NJMCDirect – Pay Traffic Tickets Online at www.njmcdirect.com

Tired of standing in queues for paying traffic fines???? No need to stand long–READOUT this NJMC DIRECT login and payment procedure.

NJMCDirect is an online portal through which users can pay traffic tickets or fine-bills quickly. Users may find it difficult to visit the court for paying traffic fines and other bills. If users are out of the station when your charge paying date is near, they can complete your payment procedure via NJMCDirect. Most interestingly, you don’t have to pay any late fine or extra charge if you choose NJMCDirect payment methods. New Jersey Municipal Court has introduced this mode of payment so that people can avoid long queues at the time of making payment for traffic tickets and fines.

Requirements for Using NJMCDirect

For accessing NJMCDirect online payment portal, a user requires to have the following things:

  1. Traffic Ticket: If you are willing to make payment through NJMCDirect, you need to have legitimate traffic or parking ticket with you. This is considered to be proof. Whenever one tries to violate traffic rules, officers will provide him/her with a traffic ticket. That ticket contains Ticket Number and Court ID on it. The ticket-issuing authority mentions on this ticket which sort of traffic violation you have attempted. Without having it, you cannot proceed with the process of payment.
  2. License Plate Number: Don’t forget to have a License Plate Number. You will find it on your driving license. It is available under vehicle-related information.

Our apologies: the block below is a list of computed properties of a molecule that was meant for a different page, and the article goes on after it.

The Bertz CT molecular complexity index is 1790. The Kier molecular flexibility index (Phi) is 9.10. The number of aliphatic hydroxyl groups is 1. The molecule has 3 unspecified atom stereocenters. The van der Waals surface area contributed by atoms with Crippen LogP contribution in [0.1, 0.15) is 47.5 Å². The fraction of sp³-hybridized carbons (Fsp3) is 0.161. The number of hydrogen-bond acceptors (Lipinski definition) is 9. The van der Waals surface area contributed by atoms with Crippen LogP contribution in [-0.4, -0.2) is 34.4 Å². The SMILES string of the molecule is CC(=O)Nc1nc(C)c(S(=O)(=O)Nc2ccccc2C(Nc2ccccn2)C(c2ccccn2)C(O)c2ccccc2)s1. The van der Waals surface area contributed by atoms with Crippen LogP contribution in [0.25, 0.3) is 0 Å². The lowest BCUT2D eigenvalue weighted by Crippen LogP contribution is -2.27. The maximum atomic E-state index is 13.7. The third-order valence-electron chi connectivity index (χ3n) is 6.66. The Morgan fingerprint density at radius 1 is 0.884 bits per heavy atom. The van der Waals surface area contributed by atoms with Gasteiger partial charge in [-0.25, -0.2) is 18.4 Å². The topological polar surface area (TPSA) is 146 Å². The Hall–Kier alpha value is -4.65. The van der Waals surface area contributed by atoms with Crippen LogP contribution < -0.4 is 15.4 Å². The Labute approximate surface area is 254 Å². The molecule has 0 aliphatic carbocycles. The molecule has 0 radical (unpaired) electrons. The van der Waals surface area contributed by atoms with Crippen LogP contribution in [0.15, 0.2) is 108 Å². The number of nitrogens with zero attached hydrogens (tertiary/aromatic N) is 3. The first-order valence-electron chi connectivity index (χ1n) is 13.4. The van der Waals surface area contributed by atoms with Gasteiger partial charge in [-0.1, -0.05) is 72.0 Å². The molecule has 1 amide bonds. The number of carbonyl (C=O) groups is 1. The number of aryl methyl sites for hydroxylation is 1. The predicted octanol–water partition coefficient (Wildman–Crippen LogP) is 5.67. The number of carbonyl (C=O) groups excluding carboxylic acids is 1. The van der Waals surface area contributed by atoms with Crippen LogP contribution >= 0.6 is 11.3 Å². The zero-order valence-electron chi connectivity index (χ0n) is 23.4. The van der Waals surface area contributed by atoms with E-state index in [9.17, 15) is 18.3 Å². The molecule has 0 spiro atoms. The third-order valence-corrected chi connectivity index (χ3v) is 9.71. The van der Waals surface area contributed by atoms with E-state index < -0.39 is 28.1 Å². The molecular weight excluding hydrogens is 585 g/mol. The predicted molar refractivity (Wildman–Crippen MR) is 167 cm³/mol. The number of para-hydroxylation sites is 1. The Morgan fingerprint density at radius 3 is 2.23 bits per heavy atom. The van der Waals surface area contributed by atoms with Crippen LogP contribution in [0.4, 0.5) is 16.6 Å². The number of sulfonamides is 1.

3. Credit Card: As you are going to pay online, quite naturally, you must have a debit or credit card. Users can also use the VISA Card and MasterCard for this purpose.
  4. Proper Device: Users must have a smartphone, laptop or PC with a stable internet connection so that they can enjoy an uninterrupted service. They also require to use the following browsers for easy access to NJMCDirect official websites:
  • AOL 0 or higher
  • Firefox 5 or higher
  • Internet Explorer 0 or higher
  • Netscape 1 or higher

Steps for Payment through NJMCDirect

We are going to present you with a step by step guide that you can follow for making an online payment for traffic tickets. Don’t worry. The process is very simple and you can make payment once you fulfill all requirements which are essential for this process. Go through the steps and make fast payment. First, navigate to the site.

Although most online portals give 24/7 hours service, NJMCDirect has particular operational hours. You need to follow these easy steps below:

  • After visiting the website, click on “continue”
  • Find a tab named as “Traffic Ticket Search” or “Time Payment Order.” Then users need to click on it to begin the payment process.
  • Next, put some required details like CourtID, Ticket Prefix, License Plate Number, and Ticket Number.
  • Next, you need to select “Continue.”
  • Two options will appear:
  • Visit www.NJMCDirect.com for the ticket.
  • Process NJMCDirect Ticket Payment
  • Users require to choose any one option according to their needs.
  • This first option will redirect you to the ticket and that second one will begin the procedure of payment.
  • Make payment for ticket fine using VISA Card or MasterCard.

New Jersey Court has designed the NJMCDirect portal to save all details related to transactions for up to 90 days. If you have further queries, feel free to contact the NJMC customer support team.

Benefits of NJMCDirect Payment Portal

NJMCDirect portal appears to be one of the best platforms for online payment of traffic bills as it is quite more comfortable to use. Besides being user-friendly, it also provides other benefits to users like:

  • Compared to manual transactions, it turns out to be quite faster.
  • The security issue is also fantastic, and confidential information of users is preserved safely. New Jersey Court is adept enough to maintain complete security. None except employees of New Jersey Municipal Court can get access to those pieces of information.